The 'stache is back.
Former United Nations Ambassador (and Mitt Romney hanger-on) John Bolton is looking hard at a presidential run in 2016, reports National Review's Robert Costa. According to Costa, Bolton—who has eyed the White House before—is planning to head to the all-important states of Iowa and New Hampshire later this year and into 2014 to "begin an informal national tour." While he hasn't yet made up his mind, Bolton is "looking to be a player," Costa writes.
And for someone with Bolton's national security and foreign policy chops, you can kind of see why. Bolton was, of course, the U.N. ambassador under George W. Bush who once said that the U.N. building in New York could lose "10 stories" and "it wouldn't make a bit of difference," and that "there is no United Nations."
Here's something of a greatest hits video of Bolton's comments about the U.N.:
Syria, Benghazi, the National Security Agency scandal, and the battle over the extradition of Edward Snowden have placed national security and foreign policy front and center so far in 2013. Particularly with Snowden and Syria, U.S. frustrations over relationships with nations like China and Russia are at a steady boil. More and more, it's looking like these issues may define President Obama's second term. It's not hard to see how someone like Bolton, whose whole existence is based on hawkish attitudes on America's place in the world, could think that this is his time to take the reins.
The thing is, though, people don't really care all that much about foreign policy and national security. That's even been the case in the last month. Only one in four Americans have followed the NSA news "very closely," and that was when the story first broke. At that same time, only 13 percent of Americans were following the violence in Syria very closely. This is compared with 33 percent of Americans who were watching the economy.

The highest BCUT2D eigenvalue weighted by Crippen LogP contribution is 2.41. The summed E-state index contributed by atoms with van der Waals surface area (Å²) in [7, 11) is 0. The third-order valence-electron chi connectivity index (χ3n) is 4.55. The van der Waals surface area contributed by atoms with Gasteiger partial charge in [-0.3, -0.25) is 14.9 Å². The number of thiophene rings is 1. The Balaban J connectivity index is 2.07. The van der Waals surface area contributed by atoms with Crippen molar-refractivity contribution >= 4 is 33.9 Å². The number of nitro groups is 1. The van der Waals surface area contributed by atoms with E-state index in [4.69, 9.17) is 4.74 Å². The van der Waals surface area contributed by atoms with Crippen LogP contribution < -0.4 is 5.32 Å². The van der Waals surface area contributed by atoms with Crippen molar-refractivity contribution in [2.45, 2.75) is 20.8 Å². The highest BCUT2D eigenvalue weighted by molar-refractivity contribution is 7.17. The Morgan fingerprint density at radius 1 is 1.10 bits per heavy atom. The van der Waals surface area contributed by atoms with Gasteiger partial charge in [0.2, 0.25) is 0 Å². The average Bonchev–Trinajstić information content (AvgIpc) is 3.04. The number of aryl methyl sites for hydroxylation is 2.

A June 2012 report from Pew also found this: While a large majority believed the U.S. should be "active" in world affairs, 83 percent of Americans agreed with the statement that "we should pay less attention to problems overseas, concentrate more on problems here at home." Forty-five percent of Americans agreed. And this isn't just a partisan thing: More Republicans (86 percent) than Democrats (80 percent) held that view in 2012.
In a Gallup survey from this June, 53 percent of Americans said that economic problems were the most important problems facing the United States. Foreign policy and national security issues? Nine percent of Americans thought that they were the most important, with only 2 percent of Americans answering national security specifically. That falls within the telephone poll's margin of error of 3 percent.
So while it may seem like a good idea right now for a hard-line, "realist imperialist" Republican to take a look at 2016, the actual reality of how little Americans care about these issues may ensure that Bolton's presidential candidacy never grows much larger than a nice vacation to New Hampshire.
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